Case Study — Jason Hill
General Education Instructor
New Castle School of Trades, New Castle, PA
In the three years since Jason Hill began teaching Dave Ramsey’s Foundations in Personal Finance College Edition at New Castle School of Trades, a funny thing happened. The financial aid department noticed lower than expected borrowing and default rates by its students. That’s either a striking coincidence or evidence that these newly educated mechanics, carpenters and welders are learning that debt doesn’t have to be a way of life. And they’re applying this classroom knowledge to real life.
Ramsey Solutions (RS): How did you implement Foundations?
Jason Hill (JH): In the spring of 2012, I began incorporating the Foundations curriculum in our business management class. Based on the positive student response, we created a brand-new class based around Foundations in Personal Finance in the spring of 2013. Now, we offer the financial literacy course eight times per year. It’s part of every student’s mandatory general education requirement.
Since not all students have access to computers at home, we watch the DVD lessons during our 50-minute class then have a group discussion afterward. Outside of class, I assign supplementary materials to reinforce what we learned and to present ideas from other financial experts.
RS: How is this curriculum impacting your students?
JH: In the last three years, we’ve seen a reduction in student loan amounts and default rates. Even though we can’t definitively say that Foundations is the direct cause of that, we certainly believe so!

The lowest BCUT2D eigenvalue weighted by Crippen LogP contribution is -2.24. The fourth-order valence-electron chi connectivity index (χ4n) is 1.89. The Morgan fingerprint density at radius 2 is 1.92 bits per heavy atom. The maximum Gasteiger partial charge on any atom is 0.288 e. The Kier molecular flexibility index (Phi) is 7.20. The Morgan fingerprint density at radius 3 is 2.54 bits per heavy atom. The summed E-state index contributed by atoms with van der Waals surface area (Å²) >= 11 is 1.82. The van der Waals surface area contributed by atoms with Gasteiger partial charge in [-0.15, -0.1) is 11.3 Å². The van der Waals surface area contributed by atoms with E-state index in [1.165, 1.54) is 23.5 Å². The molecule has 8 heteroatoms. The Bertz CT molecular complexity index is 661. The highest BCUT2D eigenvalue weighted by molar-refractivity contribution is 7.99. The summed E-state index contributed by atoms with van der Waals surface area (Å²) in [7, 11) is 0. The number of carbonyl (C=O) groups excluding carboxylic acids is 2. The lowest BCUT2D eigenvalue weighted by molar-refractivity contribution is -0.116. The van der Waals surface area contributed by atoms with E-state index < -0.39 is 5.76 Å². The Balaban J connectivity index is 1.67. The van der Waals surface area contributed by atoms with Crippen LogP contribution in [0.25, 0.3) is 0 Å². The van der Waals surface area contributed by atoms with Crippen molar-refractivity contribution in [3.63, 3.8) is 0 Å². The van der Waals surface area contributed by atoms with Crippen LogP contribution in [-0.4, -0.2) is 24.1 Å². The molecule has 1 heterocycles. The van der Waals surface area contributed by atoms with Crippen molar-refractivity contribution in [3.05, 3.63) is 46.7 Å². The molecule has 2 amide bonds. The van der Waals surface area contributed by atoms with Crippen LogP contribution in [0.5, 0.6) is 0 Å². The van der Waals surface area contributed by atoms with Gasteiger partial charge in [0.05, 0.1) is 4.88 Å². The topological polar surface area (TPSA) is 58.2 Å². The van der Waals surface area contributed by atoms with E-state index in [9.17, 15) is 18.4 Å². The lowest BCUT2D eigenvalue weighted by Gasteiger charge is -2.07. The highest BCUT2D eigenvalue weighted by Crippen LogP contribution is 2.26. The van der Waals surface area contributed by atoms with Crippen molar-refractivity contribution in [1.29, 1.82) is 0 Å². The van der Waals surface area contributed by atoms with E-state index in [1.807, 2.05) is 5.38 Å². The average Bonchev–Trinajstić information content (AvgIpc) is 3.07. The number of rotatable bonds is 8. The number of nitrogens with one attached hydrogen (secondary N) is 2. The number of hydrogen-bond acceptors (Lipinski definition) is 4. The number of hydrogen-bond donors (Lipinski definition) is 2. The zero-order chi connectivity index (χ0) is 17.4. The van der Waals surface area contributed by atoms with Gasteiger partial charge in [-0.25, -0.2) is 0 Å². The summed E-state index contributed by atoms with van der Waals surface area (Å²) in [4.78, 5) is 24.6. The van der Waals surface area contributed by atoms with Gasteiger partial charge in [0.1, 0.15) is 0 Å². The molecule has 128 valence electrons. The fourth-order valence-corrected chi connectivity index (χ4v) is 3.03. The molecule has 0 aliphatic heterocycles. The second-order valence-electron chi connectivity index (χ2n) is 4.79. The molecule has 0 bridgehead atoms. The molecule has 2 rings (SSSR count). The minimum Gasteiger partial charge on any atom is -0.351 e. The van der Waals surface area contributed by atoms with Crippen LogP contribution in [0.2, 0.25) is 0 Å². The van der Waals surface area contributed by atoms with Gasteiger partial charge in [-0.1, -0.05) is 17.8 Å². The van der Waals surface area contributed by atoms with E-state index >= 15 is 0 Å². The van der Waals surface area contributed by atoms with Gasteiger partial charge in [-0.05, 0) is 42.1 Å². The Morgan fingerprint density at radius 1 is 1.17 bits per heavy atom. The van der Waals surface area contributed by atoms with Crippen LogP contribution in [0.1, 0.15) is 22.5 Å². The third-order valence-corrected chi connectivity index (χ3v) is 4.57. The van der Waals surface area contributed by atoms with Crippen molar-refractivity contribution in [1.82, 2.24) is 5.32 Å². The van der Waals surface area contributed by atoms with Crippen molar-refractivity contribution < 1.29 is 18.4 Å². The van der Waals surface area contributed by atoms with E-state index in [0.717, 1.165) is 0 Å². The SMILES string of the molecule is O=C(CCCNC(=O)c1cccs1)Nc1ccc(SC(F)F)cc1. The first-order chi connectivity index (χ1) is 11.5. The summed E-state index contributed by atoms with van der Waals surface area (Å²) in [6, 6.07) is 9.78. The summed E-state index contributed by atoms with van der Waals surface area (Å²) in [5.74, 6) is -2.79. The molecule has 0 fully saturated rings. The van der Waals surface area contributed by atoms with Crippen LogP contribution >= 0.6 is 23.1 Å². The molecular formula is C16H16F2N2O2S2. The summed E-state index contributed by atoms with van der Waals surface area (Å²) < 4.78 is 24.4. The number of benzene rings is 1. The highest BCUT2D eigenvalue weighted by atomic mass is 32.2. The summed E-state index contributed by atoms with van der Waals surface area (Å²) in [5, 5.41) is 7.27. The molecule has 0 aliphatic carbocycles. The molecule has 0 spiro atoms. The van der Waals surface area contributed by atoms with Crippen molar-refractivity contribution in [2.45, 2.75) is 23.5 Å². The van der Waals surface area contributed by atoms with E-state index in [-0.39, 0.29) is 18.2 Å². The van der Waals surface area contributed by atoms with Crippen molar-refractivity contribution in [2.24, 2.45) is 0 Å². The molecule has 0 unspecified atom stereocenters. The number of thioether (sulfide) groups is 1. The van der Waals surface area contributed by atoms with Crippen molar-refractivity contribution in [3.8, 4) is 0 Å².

Due to the non-traditional nature of our students, which range in age from late teens to early 60s, many of them have already been out in the “real world” and messed up with money. Now they’re ready to do things differently. They’re interested in this material because they want to know how to grow and invest their money wisely.
RS: What made you choose Foundations?
JH: In 2011, Dave’s materials helped my wife and I reduce our personal debt by $50,000. We were on the verge of bankruptcy until we finally learned how to start budgeting and to stop spending so much. After that, I knew I had to help my students by teaching financial literacy in the classroom.
Foundations also helps the school because as students pay off their loans, our default rates go down—it’s a symbiotic relationship in that sense.
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